That is definitely NOT one of the surprises on the list. 🙂
100% 🙂 IMO Necrot was way overrated too, not sure why it’s routinely being placed so high but eh, I’m just a writer on the internet..
Goden and Lamp of Murmuur? Nice
I’ve heard at least six of these, these Decibel hipsters you speak of are getting soft.
I swore RtS dropped 亂 (Luan) last year. Great album, but beyond that I’m unimpressed with this list, especially since there is no mention of Havukruunu.
Then again. 2020 has been a pretty uninspiring year of metal for me. Oh well. Cheers to anyone who’s enjoyin’ it!
Seriously dying over no Havukruunu. It’s the best metal record of the 2010s.
Azath was another Andrew Lee album that really should get more love. Plus its Malazan themed.
I enjoyed it way more than Ripped To Shreds.
It could be a worse list, but I am surprised, as Decibel feature a lot of less well-known acts than these. 1,3,4,13, 14, 31, 35, 36, 39 would be possibilities (to greater or lesser extent) on my top 40, but only 14 a definite (31 a close definite). Perhaps 23 would be an outside chance. This list does make me think that I should give more thought to 16 and 30, and maybe one or two others. I would love to have included the releases by Goden (given how important Winter’s work was), Xibalba and Incantation, but they aren’t that strong.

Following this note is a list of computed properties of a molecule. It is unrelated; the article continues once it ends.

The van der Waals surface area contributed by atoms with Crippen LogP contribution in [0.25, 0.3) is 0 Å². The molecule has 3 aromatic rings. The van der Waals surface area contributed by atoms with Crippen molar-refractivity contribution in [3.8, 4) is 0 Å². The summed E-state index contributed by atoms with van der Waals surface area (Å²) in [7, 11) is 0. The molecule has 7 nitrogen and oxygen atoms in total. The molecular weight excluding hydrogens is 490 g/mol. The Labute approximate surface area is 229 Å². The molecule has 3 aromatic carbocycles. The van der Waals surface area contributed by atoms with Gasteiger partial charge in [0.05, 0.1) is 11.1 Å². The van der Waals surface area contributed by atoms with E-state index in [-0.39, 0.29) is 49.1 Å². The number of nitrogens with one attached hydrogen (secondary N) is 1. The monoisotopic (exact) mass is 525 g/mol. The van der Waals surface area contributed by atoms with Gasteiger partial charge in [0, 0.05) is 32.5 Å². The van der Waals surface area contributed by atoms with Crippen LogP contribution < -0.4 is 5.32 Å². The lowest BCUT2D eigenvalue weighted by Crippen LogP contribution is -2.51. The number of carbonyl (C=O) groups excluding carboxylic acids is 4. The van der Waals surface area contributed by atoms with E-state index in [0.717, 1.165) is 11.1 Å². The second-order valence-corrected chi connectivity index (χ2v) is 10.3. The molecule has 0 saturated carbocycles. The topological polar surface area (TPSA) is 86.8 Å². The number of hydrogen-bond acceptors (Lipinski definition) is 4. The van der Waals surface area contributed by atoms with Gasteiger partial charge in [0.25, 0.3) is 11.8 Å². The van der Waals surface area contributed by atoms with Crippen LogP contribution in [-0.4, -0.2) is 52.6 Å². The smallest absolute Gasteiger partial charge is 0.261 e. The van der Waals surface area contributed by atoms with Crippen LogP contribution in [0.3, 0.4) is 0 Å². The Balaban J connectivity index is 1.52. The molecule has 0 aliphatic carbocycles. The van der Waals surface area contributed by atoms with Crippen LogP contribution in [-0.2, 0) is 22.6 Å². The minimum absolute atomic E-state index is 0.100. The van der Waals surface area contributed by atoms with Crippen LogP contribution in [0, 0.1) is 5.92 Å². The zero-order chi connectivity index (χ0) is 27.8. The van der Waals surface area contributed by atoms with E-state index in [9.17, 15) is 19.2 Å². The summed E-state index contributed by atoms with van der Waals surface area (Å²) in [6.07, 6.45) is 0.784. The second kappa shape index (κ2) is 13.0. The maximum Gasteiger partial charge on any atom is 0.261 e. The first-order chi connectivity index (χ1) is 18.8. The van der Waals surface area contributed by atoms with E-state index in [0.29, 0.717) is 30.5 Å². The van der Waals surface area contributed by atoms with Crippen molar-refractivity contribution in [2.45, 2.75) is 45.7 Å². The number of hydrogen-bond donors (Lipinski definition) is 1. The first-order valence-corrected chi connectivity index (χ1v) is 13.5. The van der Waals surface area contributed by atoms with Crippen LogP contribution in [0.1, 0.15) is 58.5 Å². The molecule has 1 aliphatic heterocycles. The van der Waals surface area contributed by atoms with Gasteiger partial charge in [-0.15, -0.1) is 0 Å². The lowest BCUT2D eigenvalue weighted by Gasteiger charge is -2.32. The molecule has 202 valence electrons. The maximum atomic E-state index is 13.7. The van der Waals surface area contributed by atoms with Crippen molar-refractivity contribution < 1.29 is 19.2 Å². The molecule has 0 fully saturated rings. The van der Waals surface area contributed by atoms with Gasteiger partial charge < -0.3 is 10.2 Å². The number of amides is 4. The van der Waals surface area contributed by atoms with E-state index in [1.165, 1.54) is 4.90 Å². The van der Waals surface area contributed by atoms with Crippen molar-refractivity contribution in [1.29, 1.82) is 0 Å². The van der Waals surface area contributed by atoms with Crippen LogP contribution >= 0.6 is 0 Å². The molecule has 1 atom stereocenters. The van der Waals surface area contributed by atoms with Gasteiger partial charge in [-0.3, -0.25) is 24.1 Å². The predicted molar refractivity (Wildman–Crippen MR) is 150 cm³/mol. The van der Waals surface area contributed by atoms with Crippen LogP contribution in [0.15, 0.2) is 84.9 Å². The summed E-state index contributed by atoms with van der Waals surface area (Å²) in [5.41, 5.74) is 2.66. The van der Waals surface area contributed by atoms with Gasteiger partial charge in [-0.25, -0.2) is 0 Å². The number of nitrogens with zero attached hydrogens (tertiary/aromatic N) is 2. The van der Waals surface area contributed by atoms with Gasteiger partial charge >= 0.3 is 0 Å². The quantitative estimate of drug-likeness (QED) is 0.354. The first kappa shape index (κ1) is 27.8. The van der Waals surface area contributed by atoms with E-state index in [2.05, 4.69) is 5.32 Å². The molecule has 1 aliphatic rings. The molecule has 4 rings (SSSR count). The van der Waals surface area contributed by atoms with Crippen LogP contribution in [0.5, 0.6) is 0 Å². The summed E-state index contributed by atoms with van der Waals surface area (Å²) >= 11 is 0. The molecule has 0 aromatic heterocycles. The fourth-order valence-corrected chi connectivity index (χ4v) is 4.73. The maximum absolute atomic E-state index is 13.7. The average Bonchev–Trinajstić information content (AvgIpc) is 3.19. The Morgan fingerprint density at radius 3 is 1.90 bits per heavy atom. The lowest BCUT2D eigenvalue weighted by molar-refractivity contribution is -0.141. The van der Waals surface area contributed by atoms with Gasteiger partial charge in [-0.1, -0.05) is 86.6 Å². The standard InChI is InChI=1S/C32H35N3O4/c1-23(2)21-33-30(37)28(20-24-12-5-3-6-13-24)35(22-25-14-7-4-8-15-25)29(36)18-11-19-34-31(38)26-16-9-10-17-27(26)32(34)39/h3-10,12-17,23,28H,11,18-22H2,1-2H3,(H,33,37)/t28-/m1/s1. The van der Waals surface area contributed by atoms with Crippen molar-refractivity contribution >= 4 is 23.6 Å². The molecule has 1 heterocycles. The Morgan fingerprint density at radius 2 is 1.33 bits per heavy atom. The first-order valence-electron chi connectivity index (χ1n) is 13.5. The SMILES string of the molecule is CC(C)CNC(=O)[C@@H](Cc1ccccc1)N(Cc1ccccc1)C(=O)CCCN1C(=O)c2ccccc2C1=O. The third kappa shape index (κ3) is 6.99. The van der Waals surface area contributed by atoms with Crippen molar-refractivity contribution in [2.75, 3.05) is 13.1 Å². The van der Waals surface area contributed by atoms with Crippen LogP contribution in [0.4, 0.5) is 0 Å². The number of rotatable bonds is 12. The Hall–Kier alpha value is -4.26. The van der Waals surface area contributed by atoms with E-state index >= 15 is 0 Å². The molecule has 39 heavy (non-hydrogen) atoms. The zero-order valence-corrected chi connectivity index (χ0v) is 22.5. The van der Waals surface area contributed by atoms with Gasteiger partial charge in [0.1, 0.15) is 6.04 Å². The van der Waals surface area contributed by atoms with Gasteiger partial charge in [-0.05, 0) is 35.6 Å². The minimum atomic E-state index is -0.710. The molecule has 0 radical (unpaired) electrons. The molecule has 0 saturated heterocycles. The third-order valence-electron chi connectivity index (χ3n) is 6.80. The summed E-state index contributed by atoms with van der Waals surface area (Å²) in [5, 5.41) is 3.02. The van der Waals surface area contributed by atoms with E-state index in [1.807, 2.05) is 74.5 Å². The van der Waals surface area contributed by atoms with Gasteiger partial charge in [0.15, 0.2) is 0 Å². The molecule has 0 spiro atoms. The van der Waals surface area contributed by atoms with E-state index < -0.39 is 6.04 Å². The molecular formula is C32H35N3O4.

I think ND’s release is exciting, the weave of different styles works in my view, it’s much stronger than their mid-late 90’s experimentation, it makes me eagerly anticipating what’s next (hope it’s not another 5 yr wait)
I found the CVLT Nation 2019 end-of-year lists generally really strong in featuring releases with much less profile, the blackened death list is particularly wicked. Lists like these don’t get readers devoting whole sentences of commentary to well-known bands (like I’ve just done).
Eternal Champion, Spirit Adrift and Steven in the top10! I cannot complain about those at all.
Only other things I liked on this list were Svalbard and Wake.
Can’t believe no Havukruunu or Afterbirth or no ELDER?! I thought they were beloved by the press.
And that record is incredible.
Can’t believe Gaerea & Panzerfaust not in the list but glad to see Napalm Death on #1 & Of Feather and bone on iconic 13 place!
No Ulcerate? Get out of the city!
Was thinking the same thing.
But then again, haven’t listened to many albums this year.
I saw the list and told myself that I wasn’t going to pile on. I can be strong. I can resist…but then I just couldn’t.
I’ve never been overwhelmed with any of Decibel’s year end lists. But this is the worst I have ever seen by them. There are a few good things here. Just going to focus on those and stop now.
I agree with few choices:
Paradise Lost – Incantation – Atramentus – Temple of Void – Sweven and that’s all!
No Ulcerate? Unbelievable
How dare they not having exactly the same taste of me! I must leave a comment to express my butthurt!